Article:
The tale has a forced bit of cheesecake, as Collen and Misty’s outfits disintegrate while they run a gauntlet of kung fu thugs. I expect this was an attempt to sex things up for a non-code black & white book, but it didn’t age well, and I’d pay a dollar to learn if it originated with Claremont, Rogers, or Marvel editorial. The tale concludes with our ladies knocked out and fished from the ocean, doubtless with some terrible doom in the offing. Maybe we’ll find out next issue. The only black and white I was reading in 1977 was Savage Sword of Conan so I can’t even rely on memory for how this ultimately comes out.

  • Script: Chris Claremont
  • Art: Marshall Rogers

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Thor Annual #6

Thor Annual #6

Thor is plucked out of 1977 and flung forward to the 31st century, where he pops in on Korvac, who rants and raves. (If you were a shopping cart from the waist down, you’d rant too). Korvac sends Thor out into space, where he freezes over. While this enables a nice call-back to the Avengers finding a frozen Captain America in the drink, it doesn’t make a lot of sense — I recall Thor flying through deep space in his cape and boots all the time. (Then again, I just saw something very like this scene in Avengers Infinity War, so I guess that’s ANOTHER thing we owe to the deeply-missed Len Wein).

Korvac plans to blow up the sun, but how his incompetent band of underling losers are to help in this is not clear. (To be fair, the slime guy was pretty cool). Punching and hammer throwing ensues. It is all very passable, and instantly forgetable. Sal Buscema was rarely better than his inker, and he has Klaus Jansen here, so he’s pretty good.

  • Script: Len Wein & Roger Stern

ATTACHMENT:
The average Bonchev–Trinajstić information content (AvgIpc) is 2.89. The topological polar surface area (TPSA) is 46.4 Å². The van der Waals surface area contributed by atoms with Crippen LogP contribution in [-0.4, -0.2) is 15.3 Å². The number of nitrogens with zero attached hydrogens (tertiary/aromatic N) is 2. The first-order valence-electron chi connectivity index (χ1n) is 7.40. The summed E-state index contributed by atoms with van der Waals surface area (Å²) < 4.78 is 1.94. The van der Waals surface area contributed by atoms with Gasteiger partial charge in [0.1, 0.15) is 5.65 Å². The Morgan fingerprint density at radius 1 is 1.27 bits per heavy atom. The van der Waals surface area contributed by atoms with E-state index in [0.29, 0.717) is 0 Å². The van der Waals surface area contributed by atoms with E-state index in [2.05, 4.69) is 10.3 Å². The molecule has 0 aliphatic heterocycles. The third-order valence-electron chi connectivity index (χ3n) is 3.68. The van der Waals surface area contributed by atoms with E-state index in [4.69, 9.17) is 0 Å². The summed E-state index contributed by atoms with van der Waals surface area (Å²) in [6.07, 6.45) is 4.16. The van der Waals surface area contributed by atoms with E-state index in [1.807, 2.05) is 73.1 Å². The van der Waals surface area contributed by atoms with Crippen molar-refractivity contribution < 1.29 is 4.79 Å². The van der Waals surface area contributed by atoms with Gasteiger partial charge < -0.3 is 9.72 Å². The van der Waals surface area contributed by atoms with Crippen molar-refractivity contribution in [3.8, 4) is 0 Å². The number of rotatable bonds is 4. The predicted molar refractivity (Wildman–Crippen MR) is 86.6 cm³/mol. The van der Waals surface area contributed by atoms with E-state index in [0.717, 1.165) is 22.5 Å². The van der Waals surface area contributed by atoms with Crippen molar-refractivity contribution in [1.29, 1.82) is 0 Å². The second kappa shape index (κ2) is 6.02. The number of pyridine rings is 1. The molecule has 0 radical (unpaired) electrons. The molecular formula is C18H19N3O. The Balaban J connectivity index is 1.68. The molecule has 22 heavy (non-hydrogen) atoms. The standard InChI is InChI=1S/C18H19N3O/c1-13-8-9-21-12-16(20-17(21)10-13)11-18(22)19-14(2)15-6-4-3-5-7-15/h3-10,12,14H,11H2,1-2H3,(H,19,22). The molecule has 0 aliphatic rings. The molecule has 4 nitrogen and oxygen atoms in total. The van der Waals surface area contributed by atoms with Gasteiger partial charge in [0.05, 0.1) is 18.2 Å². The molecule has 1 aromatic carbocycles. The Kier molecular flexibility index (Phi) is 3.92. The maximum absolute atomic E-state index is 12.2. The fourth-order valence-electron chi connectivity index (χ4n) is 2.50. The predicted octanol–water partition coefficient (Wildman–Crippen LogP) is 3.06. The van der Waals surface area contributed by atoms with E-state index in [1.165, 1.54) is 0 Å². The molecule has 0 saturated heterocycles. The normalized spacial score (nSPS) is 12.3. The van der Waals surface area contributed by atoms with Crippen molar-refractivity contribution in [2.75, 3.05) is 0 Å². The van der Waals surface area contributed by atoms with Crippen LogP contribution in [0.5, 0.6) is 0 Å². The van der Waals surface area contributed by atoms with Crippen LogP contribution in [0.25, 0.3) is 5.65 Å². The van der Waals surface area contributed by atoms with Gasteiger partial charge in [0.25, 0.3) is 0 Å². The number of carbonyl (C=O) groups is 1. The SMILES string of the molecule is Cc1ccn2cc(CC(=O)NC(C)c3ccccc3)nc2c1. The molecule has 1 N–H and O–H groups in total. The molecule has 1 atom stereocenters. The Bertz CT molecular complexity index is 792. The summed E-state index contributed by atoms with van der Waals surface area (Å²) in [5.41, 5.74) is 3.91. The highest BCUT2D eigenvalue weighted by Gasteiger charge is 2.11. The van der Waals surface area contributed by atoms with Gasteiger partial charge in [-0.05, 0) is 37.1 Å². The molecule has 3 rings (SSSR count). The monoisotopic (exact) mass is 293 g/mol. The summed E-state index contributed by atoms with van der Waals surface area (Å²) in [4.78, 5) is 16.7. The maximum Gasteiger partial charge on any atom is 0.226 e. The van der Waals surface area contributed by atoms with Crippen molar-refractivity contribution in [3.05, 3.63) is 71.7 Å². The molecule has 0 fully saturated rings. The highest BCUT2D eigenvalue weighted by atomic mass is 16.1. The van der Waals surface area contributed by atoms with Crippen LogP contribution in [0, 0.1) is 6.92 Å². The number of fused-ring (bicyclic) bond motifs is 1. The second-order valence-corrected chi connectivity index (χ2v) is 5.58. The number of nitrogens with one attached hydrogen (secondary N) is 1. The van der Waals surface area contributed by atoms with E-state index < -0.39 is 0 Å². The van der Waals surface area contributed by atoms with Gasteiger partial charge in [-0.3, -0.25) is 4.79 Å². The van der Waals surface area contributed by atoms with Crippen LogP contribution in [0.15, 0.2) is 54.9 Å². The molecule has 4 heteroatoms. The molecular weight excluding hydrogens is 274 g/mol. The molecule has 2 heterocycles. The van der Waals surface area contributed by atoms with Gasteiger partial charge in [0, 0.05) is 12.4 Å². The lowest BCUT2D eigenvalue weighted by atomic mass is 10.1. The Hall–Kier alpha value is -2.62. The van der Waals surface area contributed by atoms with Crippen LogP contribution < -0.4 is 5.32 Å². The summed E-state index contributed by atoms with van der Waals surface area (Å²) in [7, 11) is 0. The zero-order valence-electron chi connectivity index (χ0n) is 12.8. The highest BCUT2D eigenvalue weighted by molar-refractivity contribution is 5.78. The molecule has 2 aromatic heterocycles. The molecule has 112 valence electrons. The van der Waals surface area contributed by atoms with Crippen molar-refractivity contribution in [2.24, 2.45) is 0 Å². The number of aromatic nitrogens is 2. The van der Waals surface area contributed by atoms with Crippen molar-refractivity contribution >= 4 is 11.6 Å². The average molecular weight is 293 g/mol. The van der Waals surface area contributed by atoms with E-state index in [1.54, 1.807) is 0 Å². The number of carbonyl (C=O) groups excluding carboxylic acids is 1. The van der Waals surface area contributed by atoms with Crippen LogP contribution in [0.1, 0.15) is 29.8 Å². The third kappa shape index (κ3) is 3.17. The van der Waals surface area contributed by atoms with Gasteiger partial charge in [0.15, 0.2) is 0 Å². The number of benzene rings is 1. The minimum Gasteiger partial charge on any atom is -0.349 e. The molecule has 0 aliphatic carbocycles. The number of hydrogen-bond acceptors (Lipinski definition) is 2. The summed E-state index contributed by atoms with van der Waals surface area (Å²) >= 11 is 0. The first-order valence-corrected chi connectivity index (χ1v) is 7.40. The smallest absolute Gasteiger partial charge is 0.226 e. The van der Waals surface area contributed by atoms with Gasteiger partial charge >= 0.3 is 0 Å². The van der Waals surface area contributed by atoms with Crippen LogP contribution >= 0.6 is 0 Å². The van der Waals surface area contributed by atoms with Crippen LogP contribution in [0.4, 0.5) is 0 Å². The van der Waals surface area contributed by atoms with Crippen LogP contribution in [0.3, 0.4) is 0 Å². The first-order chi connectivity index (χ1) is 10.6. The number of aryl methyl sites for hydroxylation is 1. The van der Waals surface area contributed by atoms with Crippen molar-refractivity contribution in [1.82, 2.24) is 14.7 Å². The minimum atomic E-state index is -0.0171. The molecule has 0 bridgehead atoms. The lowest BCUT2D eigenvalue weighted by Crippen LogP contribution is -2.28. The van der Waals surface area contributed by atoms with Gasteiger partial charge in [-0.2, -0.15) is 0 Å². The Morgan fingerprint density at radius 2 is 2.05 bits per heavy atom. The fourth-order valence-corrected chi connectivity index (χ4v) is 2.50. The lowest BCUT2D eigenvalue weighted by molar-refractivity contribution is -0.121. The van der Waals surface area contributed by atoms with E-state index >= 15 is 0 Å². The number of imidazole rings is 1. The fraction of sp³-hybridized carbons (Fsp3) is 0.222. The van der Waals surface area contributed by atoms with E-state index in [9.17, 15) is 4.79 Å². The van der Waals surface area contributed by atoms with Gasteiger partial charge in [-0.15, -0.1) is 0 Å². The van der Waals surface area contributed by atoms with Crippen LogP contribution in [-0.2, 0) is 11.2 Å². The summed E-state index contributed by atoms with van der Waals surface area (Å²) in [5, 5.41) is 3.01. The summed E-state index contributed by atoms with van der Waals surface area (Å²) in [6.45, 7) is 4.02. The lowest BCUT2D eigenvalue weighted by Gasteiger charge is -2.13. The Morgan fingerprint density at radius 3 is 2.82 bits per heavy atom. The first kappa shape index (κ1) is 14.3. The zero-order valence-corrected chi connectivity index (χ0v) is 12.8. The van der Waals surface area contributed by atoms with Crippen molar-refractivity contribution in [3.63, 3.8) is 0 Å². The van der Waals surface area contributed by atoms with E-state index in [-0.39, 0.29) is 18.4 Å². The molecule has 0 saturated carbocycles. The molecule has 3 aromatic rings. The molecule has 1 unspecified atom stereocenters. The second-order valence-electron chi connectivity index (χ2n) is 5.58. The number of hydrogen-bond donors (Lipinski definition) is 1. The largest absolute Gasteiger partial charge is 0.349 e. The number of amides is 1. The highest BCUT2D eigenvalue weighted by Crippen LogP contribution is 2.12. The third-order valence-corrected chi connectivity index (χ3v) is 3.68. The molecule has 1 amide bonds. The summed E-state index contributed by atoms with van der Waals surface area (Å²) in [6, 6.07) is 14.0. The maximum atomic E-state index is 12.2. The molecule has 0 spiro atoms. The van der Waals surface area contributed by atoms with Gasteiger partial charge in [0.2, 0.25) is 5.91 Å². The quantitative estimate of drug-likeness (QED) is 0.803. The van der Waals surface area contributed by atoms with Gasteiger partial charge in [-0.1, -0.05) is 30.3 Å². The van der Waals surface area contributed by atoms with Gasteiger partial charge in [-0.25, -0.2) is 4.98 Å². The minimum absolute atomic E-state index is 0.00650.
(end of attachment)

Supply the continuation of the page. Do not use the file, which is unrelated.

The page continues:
• Pencils: Sal Buscema
  • Inks: Klaus Jansen

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Captain America Annual #4

Captain America Annual #4

Marvel threw the keys for Captain America to Jack Kirby in 1977 and one of the things they got out of the deal was this odd and delightful annual. Like all of Kirby’s late offerings for Marvel, this book seemed to occur in its own reality — a Kirby-Verse, if you will. I mean, it has Captain America and Magneto in it, and you will recognize them from other books, but they are singular characters here, divorced from the way they appear in the rest of Marvel’s offerings, and even a bit different than I remember them under Jack’s hand when they originally appeared. Is this dissonance due to co-creator Stan Lee’s absence? Or maybe Jack just … changed a bit as a creator in the decades he was in the business? Both seem reasonable to me.

For the record, I dig Kirby-Verse Marvel, and this Annual has long held a place in my heart. It’s bizarre. Magneto draws unwanted attention from Captain America when he places a “Mutant Seeking Mutant” personal ad in the newspaper. (No, really!). Magneto is aided and abetted by yet another incarnation of the Brotherhood of Evil Mutants, and it really seems like he’s hit the bottom of the barrel with this crew. Everyone ends up fighting over a mutant so tiny that he can fit in a ring on your finger — Magneto wants him so he can explore the inside of a little spaceship he found somewhere. You can’t make this stuff up … but Jack Kirby could! Man, could he ever!

  • Script & Art: Jack Kirby
  • Inks: John Verpoorten & John Tartaglione